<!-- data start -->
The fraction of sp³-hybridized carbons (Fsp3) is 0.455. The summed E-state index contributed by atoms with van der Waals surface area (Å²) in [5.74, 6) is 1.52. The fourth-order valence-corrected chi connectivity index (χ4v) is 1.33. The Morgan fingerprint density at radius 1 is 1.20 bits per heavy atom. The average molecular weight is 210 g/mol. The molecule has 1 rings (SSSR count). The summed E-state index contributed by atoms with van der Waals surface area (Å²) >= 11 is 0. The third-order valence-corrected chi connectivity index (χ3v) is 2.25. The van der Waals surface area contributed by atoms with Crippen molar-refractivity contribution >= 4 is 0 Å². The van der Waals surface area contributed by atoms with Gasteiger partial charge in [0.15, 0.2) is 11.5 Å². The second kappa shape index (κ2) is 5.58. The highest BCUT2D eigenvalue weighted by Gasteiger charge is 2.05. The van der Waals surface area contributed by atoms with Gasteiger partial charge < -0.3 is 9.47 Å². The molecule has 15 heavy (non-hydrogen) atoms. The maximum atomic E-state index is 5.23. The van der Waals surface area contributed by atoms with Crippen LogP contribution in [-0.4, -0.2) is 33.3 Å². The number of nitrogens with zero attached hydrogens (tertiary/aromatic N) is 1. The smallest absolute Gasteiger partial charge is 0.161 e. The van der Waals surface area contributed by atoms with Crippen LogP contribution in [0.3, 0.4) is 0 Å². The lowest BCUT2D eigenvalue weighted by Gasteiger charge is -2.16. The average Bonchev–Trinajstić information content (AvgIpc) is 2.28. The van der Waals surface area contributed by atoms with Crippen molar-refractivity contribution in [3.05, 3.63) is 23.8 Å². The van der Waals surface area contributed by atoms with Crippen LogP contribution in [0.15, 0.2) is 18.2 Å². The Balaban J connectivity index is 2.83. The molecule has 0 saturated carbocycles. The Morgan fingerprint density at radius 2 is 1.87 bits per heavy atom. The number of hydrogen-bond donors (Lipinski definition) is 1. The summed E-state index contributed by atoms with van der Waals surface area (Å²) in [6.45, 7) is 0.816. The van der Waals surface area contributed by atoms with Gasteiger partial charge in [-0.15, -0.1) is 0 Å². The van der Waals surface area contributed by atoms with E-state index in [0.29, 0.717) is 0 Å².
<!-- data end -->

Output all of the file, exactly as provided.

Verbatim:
The fraction of sp³-hybridized carbons (Fsp3) is 0.455. The summed E-state index contributed by atoms with van der Waals surface area (Å²) in [5.74, 6) is 1.52. The fourth-order valence-corrected chi connectivity index (χ4v) is 1.33. The Morgan fingerprint density at radius 1 is 1.20 bits per heavy atom. The average molecular weight is 210 g/mol. The molecule has 1 rings (SSSR count). The summed E-state index contributed by atoms with van der Waals surface area (Å²) >= 11 is 0. The third-order valence-corrected chi connectivity index (χ3v) is 2.25. The van der Waals surface area contributed by atoms with Crippen molar-refractivity contribution >= 4 is 0 Å². The van der Waals surface area contributed by atoms with Gasteiger partial charge in [0.15, 0.2) is 11.5 Å². The second kappa shape index (κ2) is 5.58. The highest BCUT2D eigenvalue weighted by Gasteiger charge is 2.05. The van der Waals surface area contributed by atoms with Gasteiger partial charge < -0.3 is 9.47 Å². The molecule has 15 heavy (non-hydrogen) atoms. The maximum atomic E-state index is 5.23. The van der Waals surface area contributed by atoms with Crippen LogP contribution in [-0.4, -0.2) is 33.3 Å². The number of nitrogens with zero attached hydrogens (tertiary/aromatic N) is 1. The smallest absolute Gasteiger partial charge is 0.161 e. The van der Waals surface area contributed by atoms with Crippen LogP contribution in [0.3, 0.4) is 0 Å². The lowest BCUT2D eigenvalue weighted by Gasteiger charge is -2.16. The average Bonchev–Trinajstić information content (AvgIpc) is 2.28. The van der Waals surface area contributed by atoms with Crippen molar-refractivity contribution in [3.05, 3.63) is 23.8 Å². The van der Waals surface area contributed by atoms with Crippen LogP contribution in [0.15, 0.2) is 18.2 Å². The Balaban J connectivity index is 2.83. The molecule has 0 saturated carbocycles. The Morgan fingerprint density at radius 2 is 1.87 bits per heavy atom. The number of hydrogen-bond donors (Lipinski definition) is 1. The summed E-state index contributed by atoms with van der Waals surface area (Å²) in [6.45, 7) is 0.816. The van der Waals surface area contributed by atoms with Gasteiger partial charge in [-0.15, -0.1) is 0 Å². The van der Waals surface area contributed by atoms with E-state index in [0.29, 0.717) is 0 Å².